we can't get competent people to run for public office in this country. Over the years I have worked many times with local, state and federal government agencies. Almost universally, the experience Gates had has mirrored my own. Incompetent management, grandstanding, petty interdepartmental feuds, smothering regulations and endless meetings. If I could sum up the entire experience in a single word it would be this: frustration. Is it any wonder that we can't get talented people to run for public office? High achievers are used to getting things done. Some of them come to Washington thinking that they can cut through the rubbish that slows everyone else down. Good luck with that. I'm sure that many in the press will paint Gates as some sort of grumpy malcontent. But he's actually doing us a favor.
  • Re:waah waah waah (Score:5, Insightful)

    by Anubis IV (1279820) on Wednesday January 08, 2014 @12:52PM (#45899461)

    What was he expecting, a sudden influx of invisible pink unicorn poop?

    Probably not, but that doesn't mean that there isn't a problem or that it's unreasonable of him to point it out.

    This is a guy who managed to get himself appointed as director of the CIA a number of years back, so he's familiar with the culture of Washington and how the political game is played there. He served as the president of a major university (my alma mater, and while I was there, in fact, during which time he was VERY highly regarded by both the students and faculty...I've heard a number of firsthand accounts from other students who had personal interactions with him that were beyond the call of Gates' duty, and some of which would have put a significant drain on him and his time), which means dealing with legislators, boards of regents, and all sorts of other bureaucracy. This is also the guy who was asked to become the first Director of National Intelligence (a.k.a. Intelligence Czar) by Bush, but declined the offer for the position so that he could continue where he was (the position later went to John Negroponte).

    More or less, he knows what politics look like and knows enough to survive them for several decades while still getting the stuff done that needs to be done, and yet, despite that, he thinks that the stuff he's seen in these last two administrations is dysfunctional enough that it's worth calling out specifically. Wouldn't you agree that that's a fair assessment of the current state of American politics? There's a reason that polls indicate over half of Americans are in favor of firing EVERYONE in Congress.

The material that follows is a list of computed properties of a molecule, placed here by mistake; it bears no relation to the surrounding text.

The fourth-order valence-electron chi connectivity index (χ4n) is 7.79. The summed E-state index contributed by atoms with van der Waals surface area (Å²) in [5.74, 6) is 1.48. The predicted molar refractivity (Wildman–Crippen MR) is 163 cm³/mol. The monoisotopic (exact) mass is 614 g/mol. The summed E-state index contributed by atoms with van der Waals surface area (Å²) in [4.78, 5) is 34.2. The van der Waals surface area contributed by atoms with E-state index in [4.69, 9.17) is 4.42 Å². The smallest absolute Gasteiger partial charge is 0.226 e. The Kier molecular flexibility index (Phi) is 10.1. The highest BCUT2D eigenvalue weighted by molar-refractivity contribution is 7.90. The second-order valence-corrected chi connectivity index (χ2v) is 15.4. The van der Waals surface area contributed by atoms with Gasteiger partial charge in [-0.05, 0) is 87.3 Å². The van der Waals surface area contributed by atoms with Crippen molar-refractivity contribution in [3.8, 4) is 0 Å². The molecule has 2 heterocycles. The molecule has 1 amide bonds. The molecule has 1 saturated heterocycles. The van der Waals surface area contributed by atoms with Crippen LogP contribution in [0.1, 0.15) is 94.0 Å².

Kudos to him for calling them out. Shame on you for crapping all over someone who is publicly pointing out the sad state of affairs.

  • by Bob9113 (14996) on Wednesday January 08, 2014 @12:57PM (#45899513) Homepage

    "Duty" offers the familiar criticism of Congress and its culture, describing it as "truly ugly." Gates's cold feelings toward the legislative branch stand in stark contrast to his warmth for the military. He repeatedly describes his affection for the troops, especially those in combat.

    Gee, he hates the career politicians who constrain his freedom to act, and loves the people in his chain of command? I'm stunned. Really. You could knock me over with a sledgehammer.

    Gates's severe criticism is even more surprising -- some might say contradictory -- because toward the end of "Duty," he says of Obama's chief Afghanistan policies, "I believe Obama was right in each of these decisions." ... The sometimes bitter tone ... contrasts sharply with the even-tempered image that he cultivated during his many years of government service ... In "Duty," Gates describes his outwardly calm demeanor as a facade. Underneath, he writes, he was frequently "seething" and "running out of patience on multiple fronts."